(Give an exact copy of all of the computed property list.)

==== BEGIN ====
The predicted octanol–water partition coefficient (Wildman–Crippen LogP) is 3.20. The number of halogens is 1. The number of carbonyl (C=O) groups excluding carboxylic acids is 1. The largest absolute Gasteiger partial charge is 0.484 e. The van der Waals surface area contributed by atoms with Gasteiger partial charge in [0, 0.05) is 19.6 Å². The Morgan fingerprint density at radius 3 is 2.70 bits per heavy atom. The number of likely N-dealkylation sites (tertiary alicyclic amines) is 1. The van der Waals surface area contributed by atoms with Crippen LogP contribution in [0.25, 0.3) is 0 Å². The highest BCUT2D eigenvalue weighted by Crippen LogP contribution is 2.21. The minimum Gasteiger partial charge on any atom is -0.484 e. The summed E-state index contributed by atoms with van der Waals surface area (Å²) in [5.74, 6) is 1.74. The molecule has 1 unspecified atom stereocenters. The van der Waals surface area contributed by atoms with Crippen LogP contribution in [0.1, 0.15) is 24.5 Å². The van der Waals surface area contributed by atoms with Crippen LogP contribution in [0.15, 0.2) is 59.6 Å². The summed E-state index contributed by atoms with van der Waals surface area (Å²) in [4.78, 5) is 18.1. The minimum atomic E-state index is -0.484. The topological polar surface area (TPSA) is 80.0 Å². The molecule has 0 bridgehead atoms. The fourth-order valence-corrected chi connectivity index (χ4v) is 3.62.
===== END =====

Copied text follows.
The predicted octanol–water partition coefficient (Wildman–Crippen LogP) is 3.20. The number of halogens is 1. The number of carbonyl (C=O) groups excluding carboxylic acids is 1. The largest absolute Gasteiger partial charge is 0.484 e. The van der Waals surface area contributed by atoms with Gasteiger partial charge in [0, 0.05) is 19.6 Å². The Morgan fingerprint density at radius 3 is 2.70 bits per heavy atom. The number of likely N-dealkylation sites (tertiary alicyclic amines) is 1. The van der Waals surface area contributed by atoms with Crippen LogP contribution in [0.25, 0.3) is 0 Å². The highest BCUT2D eigenvalue weighted by Crippen LogP contribution is 2.21. The minimum Gasteiger partial charge on any atom is -0.484 e. The summed E-state index contributed by atoms with van der Waals surface area (Å²) in [5.74, 6) is 1.74. The molecule has 1 unspecified atom stereocenters. The van der Waals surface area contributed by atoms with Crippen LogP contribution in [0.1, 0.15) is 24.5 Å². The van der Waals surface area contributed by atoms with Crippen LogP contribution in [0.15, 0.2) is 59.6 Å². The summed E-state index contributed by atoms with van der Waals surface area (Å²) in [4.78, 5) is 18.1. The minimum atomic E-state index is -0.484. The topological polar surface area (TPSA) is 80.0 Å². The molecule has 0 bridgehead atoms. The fourth-order valence-corrected chi connectivity index (χ4v) is 3.62.